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13.05.2019 Academic Article

Cholera; A Disease Of Poverty

By Portia Nana Akua Asamoah
Cholera; A Disease Of Poverty

In 2014, an epidemic shook the nation. The country was hit with an outbreak of cholera. This was a nationwide outbreak with Accra, the nation capital as the epidemiology center. The outbreak spread to the Brong Ahafo Region which is geographically located in the middle of the country. In this region a review of data collected during the outbreak was carried out and analyzed descriptively to determine the hot spots and make recommendations for effective response to future outbreaks. Before 2014, there had been cases of cholera outbreak in previous years. However, the severity of the outbreak in 2014, brought to the attention of both the government and general public how important this cholera was. Though measures were put in place to control this epidemic, the subsequent years saw various cholera outbreaks in different parts of the country. According to the Standard Operating Procedures for The Prevention and Control of Cholera in Ghana, Cholera remains a major public health challenge in Ghana. Recent cholera outbreaks have brought to the fore, the challenges of institutional structures to effectively prevent and respond to outbreaks. The key challenge has been the late detection of the early cases making the surveillance system less sensitive leading to late response. There is the need therefore to educate the general public about cholera and everything concerned about it. What therefore is cholera?

Definition.
Cholera is an acute diarrhoeal disease caused by infection of the intestine with the bacterium Vibrio cholerae, either type O1 or O139. Both children and adults can be infected. The disease is characterized by sudden onset of profuse painless watery diarrhoea, occasional vomiting and rapid dehydration leading to death if prompt treatment is not given. Cholera is easy to prevent and treat using fluids (oral or intravenous) with or without antibiotics.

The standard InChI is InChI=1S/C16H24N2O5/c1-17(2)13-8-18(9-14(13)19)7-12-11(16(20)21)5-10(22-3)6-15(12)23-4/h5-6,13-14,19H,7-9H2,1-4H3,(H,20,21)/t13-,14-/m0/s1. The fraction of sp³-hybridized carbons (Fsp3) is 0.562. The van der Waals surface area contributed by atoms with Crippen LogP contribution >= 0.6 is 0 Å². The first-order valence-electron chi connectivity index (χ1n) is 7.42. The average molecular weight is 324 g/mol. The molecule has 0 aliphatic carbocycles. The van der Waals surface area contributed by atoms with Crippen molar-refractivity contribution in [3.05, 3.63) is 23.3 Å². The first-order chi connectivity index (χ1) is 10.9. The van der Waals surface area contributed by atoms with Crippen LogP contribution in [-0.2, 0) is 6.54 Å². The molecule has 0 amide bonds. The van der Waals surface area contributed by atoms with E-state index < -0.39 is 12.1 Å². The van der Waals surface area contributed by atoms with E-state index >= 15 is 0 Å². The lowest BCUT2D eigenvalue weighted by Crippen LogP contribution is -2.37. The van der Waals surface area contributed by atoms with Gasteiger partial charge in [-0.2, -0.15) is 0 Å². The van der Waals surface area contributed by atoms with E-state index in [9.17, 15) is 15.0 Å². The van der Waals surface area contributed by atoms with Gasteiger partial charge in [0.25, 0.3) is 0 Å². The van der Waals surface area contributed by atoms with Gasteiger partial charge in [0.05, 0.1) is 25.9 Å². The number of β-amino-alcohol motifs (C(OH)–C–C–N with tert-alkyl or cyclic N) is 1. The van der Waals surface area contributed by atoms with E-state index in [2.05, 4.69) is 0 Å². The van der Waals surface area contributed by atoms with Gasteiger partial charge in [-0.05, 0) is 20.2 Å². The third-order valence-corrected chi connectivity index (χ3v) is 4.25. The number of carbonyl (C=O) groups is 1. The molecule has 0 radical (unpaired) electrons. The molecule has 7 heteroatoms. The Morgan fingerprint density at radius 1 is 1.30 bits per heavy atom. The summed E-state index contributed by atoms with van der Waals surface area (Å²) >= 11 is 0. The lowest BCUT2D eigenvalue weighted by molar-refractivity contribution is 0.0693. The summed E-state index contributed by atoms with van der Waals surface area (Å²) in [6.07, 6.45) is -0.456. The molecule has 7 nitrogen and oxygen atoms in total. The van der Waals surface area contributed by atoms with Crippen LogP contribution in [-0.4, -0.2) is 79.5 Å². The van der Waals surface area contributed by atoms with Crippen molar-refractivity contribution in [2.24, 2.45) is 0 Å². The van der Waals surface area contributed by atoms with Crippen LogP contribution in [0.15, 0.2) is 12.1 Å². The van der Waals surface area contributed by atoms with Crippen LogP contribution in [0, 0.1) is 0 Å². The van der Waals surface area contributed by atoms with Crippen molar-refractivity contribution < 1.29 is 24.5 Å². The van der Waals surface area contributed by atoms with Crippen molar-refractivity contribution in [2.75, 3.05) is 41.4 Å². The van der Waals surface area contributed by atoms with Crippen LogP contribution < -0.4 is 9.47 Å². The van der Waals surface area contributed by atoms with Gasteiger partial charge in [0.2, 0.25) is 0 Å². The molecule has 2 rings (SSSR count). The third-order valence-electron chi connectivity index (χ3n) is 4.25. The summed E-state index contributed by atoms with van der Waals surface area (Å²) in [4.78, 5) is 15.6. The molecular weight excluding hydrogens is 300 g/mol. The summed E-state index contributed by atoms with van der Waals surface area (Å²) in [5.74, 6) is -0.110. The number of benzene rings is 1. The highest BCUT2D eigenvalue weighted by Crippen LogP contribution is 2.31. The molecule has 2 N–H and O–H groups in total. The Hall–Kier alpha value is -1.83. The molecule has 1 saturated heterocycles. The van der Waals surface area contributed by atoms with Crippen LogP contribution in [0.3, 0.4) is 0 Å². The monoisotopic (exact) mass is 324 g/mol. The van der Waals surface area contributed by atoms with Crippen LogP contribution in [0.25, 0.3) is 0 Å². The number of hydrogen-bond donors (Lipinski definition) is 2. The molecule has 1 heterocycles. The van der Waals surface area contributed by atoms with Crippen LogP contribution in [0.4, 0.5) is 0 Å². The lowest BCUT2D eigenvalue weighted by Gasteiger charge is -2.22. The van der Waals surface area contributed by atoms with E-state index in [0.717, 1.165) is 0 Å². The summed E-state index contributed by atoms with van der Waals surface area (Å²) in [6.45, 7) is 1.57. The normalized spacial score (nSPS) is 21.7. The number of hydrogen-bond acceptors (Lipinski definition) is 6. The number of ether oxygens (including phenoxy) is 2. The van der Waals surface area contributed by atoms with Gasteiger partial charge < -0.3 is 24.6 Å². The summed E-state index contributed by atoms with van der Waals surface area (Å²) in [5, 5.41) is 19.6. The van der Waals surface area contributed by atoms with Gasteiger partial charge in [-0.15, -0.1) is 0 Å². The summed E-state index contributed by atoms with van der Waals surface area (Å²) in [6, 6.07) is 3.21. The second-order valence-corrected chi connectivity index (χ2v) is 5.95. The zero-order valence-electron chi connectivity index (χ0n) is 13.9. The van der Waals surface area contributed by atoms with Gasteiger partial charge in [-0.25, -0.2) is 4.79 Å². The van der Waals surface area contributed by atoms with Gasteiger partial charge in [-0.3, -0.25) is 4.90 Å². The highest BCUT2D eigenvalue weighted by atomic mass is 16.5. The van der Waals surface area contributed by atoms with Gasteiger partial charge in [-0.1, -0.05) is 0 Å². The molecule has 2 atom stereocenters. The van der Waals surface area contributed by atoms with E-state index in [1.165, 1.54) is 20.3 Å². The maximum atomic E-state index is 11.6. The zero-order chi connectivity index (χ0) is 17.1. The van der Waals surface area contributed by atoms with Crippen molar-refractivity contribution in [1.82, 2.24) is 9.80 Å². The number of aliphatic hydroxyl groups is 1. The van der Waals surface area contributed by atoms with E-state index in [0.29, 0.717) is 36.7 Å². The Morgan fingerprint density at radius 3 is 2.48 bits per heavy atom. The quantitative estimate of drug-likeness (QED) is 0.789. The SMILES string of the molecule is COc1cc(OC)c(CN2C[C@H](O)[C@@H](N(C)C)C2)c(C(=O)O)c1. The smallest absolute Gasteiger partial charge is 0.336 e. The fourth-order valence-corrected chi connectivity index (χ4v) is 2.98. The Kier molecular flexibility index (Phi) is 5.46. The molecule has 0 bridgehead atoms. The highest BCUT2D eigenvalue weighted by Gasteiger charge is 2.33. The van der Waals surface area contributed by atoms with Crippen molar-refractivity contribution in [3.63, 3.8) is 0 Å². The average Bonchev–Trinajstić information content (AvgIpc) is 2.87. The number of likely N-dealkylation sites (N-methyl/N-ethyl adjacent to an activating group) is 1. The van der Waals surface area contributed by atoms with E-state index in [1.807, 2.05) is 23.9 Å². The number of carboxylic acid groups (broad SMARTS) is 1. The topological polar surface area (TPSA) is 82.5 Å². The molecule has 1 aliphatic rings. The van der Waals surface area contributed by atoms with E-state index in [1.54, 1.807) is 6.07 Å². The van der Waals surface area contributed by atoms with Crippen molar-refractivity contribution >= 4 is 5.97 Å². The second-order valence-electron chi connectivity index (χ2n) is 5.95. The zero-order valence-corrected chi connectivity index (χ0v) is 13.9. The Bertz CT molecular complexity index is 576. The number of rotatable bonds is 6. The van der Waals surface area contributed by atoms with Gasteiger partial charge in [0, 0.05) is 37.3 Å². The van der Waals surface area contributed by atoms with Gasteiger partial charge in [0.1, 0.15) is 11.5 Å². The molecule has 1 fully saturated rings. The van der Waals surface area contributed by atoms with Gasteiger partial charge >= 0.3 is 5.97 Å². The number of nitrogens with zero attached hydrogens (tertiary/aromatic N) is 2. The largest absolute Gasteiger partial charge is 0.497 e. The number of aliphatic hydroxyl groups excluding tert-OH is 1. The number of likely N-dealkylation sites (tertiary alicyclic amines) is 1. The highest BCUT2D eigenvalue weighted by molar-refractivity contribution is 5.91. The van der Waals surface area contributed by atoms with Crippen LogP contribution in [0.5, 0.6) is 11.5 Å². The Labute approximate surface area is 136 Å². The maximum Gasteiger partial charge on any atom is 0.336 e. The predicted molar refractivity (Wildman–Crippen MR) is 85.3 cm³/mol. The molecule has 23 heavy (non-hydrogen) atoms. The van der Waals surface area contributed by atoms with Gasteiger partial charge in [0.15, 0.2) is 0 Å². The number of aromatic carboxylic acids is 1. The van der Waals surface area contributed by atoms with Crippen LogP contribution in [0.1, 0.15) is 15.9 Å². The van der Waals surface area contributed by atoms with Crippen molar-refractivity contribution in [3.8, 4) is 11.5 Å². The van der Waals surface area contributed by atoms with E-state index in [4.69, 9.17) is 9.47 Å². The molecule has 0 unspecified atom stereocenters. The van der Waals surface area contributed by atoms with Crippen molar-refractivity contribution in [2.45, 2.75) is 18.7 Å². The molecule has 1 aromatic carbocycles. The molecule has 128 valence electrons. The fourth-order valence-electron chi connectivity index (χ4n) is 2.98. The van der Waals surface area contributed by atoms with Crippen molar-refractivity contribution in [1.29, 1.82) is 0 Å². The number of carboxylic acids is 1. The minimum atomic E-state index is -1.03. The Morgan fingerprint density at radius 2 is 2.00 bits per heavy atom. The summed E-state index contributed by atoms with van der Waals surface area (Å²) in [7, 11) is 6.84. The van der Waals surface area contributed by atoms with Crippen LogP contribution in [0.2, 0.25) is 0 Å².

Characteristics of Vibrio Cholerae
A gram-negative bacilli comma-shaped which is usually motile. They possess two antigen ‘O’ & ‘H’. They can survive at freezing point and hence can live in refrigerated food. They Can survive in variety of foodstuff and water up to 5 days in ambient temperature and up to 10 days at 5-10 degrees centigrade. However, they can be destroyed by irradiation and heat above 70 degrees centigrade. They are also sensitive to acidity and drying. Up to one (1) million Vibrio Cholerae are needed to cause the disease.

Risk factors

  • Over-populated communities (slum and refugees camps) characterized by:
    • Poor sanitation,
    • Unsafe practices regarding drinking water (not disinfecting nor cleaning water

    sachets bags before opening, storing water in large open containers and not treating

    it before use)
    Poor personal hygiene (low soap utilization, or handwashing practices)

    Poor food hygiene